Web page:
Soctech seminar, Spring 2005

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Society and technology seminar: SLN 9061 CSE 590 SO, Tue 12:30-1:20, CSE 403

Spring 2005: Ebooks

For several millenia, books have been the primary means used in society to attempt to permanently record and hand down knowledge. By the late 20th Century, books were part of a complex system involving readers, publishers, and authors, each of whose rights were balanced by two hundred years of copyright law. The massive growth of distribution of information in digital form at the end of the 20th Century, including electronic books or "ebooks," created a new environment which challenges the existing balance.

This seminar will explore the present issues surrounding ebooks, including the implications for readers, the law, and technology. No prior background in computer science or law is required. The first weeks of the quarter will focus on a framework for discussion, followed by several theme sessions on various topics.

See Ebook seminar for more information.

Contact information: This course is being organized by Josh Franklin (joshuadf at u), Keunwoo Lee (klee at cs), and Ben Dugan (brd at u).

If you would like to continue to receive news about ongoing soctech activities, then subscribe to the soctech@cs mailing list.

Schedule overview

  • 29 March Introduction (presenter: Josh)
  • David Levy "A Bit of Digital History" Scrolling Forward p. 137-157 (20 pages)
Recommended Optional Reading:
  • 5 April Conceptual Framework (presenter: Josh)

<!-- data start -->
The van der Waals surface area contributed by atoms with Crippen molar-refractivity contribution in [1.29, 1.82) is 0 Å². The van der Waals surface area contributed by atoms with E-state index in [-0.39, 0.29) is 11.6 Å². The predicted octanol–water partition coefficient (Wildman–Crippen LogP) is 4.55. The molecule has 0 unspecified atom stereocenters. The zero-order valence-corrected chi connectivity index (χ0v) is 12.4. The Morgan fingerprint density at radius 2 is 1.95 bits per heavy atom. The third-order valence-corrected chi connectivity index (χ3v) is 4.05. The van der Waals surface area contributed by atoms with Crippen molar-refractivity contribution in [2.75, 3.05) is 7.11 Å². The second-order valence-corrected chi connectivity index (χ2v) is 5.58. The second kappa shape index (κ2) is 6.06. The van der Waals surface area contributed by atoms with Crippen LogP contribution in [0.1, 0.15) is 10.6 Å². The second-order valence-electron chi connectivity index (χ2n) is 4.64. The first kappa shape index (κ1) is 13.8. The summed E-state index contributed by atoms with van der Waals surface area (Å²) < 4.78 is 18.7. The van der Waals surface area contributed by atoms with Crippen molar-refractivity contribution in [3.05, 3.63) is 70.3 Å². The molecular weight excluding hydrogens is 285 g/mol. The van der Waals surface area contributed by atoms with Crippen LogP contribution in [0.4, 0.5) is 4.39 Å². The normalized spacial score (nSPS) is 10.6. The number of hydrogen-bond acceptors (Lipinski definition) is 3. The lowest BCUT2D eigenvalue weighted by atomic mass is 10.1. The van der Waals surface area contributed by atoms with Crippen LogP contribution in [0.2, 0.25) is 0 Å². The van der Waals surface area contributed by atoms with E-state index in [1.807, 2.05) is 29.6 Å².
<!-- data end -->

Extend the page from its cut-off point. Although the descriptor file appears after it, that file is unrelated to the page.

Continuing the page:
Read, prior to class:
  • 12 April Copyright Law Intro (presenter: Ben)
Read, prior to class:
  • 19 April Technology overview: DRM and the technology of copying (presenter: Keunwoo)
Read, prior to class:
  • 26 April Libraries and ebooks in practice (presenter: Angie Benedetti, from the King County Library System)
Read, prior to class:
  • 3 May Licensing (presenters: Shange Petrini and Brian Ferris)
Read, prior to class:
  • 10 May Licensing discussion (continued from previous week)
Read, prior to class: Digital Millennium Copyright Act
  • 17 May Ebook usage models: licensing, cataloguing (presenter: Keunwoo)
Read, prior to class: Ontology is Overrated, by Clay Shirky
  • 24 May Digital documents in international development (presenter: Shange Petrini + possible guest)
Prior to class:
Please browse the following
Please read the following (very brief) articles
  • Use of wireless internet in Nepal among Yak farmers BBC Article
  • The Importance of Electronic Journal Publishing for Developing Countries INASP Article
Skim the following
  • Wireless Internet Opportunity for Developing Countries infoDEV article See especially the case studies begining on page 60 (page 43 of the print copy)
  • Economics, real costs and benefits of electronic publishing in science Oxford Conference Summary
  • 31 May Accessibility (presenter: Kate Deibel)
Please read the following:
Optional readings:

Mailing list


to sign up for the course mailing list. You will need a UW NetID. Contact Keunwoo if you have any difficulty signing up.

Administrative info

Course grading and credit-load policies: Subject to change, but variable credits are available to meet differing levels of participation:

  • Sign up for 1 credit if you plan to attend, do the readings, and participate in discussions.
  • Sign up for 2 credits if you wish to lead a discussion/present, OR write a short paper.
  • Sign up for 3 credits if you wish to either (a) lead a discussion/present, AND write a short paper, or (b) write one long paper.

Past seminars